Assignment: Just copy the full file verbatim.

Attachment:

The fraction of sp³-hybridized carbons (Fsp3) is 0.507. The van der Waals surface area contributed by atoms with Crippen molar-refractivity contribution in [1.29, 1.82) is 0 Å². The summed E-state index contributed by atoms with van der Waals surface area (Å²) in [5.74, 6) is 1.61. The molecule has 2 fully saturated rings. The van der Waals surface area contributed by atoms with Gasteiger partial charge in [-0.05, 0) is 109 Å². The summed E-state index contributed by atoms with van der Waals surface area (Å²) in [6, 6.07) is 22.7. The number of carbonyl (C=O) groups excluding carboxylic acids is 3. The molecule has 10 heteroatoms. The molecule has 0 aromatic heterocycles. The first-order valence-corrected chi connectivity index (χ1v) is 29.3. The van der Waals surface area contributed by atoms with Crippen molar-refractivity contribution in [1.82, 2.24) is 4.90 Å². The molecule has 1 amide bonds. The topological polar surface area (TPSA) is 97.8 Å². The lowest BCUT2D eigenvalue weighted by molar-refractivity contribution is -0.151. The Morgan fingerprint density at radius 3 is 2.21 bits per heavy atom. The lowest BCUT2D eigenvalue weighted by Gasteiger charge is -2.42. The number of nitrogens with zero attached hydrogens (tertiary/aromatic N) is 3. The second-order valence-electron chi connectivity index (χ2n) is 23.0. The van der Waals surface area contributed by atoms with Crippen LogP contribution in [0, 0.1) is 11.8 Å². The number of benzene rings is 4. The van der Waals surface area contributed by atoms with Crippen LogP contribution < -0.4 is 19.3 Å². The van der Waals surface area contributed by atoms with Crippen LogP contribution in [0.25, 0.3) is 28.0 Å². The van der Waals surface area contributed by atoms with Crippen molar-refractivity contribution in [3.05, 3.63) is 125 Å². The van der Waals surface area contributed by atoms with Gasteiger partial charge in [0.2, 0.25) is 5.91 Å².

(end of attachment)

The fraction of sp³-hybridized carbons (Fsp3) is 0.507. The van der Waals surface area contributed by atoms with Crippen molar-refractivity contribution in [1.29, 1.82) is 0 Å². The summed E-state index contributed by atoms with van der Waals surface area (Å²) in [5.74, 6) is 1.61. The molecule has 2 fully saturated rings. The van der Waals surface area contributed by atoms with Gasteiger partial charge in [-0.05, 0) is 109 Å². The summed E-state index contributed by atoms with van der Waals surface area (Å²) in [6, 6.07) is 22.7. The number of carbonyl (C=O) groups excluding carboxylic acids is 3. The molecule has 10 heteroatoms. The molecule has 0 aromatic heterocycles. The first-order valence-corrected chi connectivity index (χ1v) is 29.3. The van der Waals surface area contributed by atoms with Crippen molar-refractivity contribution in [1.82, 2.24) is 4.90 Å². The molecule has 1 amide bonds. The topological polar surface area (TPSA) is 97.8 Å². The lowest BCUT2D eigenvalue weighted by molar-refractivity contribution is -0.151. The Morgan fingerprint density at radius 3 is 2.21 bits per heavy atom. The lowest BCUT2D eigenvalue weighted by Gasteiger charge is -2.42. The number of nitrogens with zero attached hydrogens (tertiary/aromatic N) is 3. The second-order valence-electron chi connectivity index (χ2n) is 23.0. The van der Waals surface area contributed by atoms with Crippen LogP contribution in [0, 0.1) is 11.8 Å². The number of benzene rings is 4. The van der Waals surface area contributed by atoms with Crippen LogP contribution < -0.4 is 19.3 Å². The van der Waals surface area contributed by atoms with Crippen LogP contribution in [0.25, 0.3) is 28.0 Å². The van der Waals surface area contributed by atoms with Crippen molar-refractivity contribution in [3.05, 3.63) is 125 Å². The van der Waals surface area contributed by atoms with Gasteiger partial charge in [0.2, 0.25) is 5.91 Å².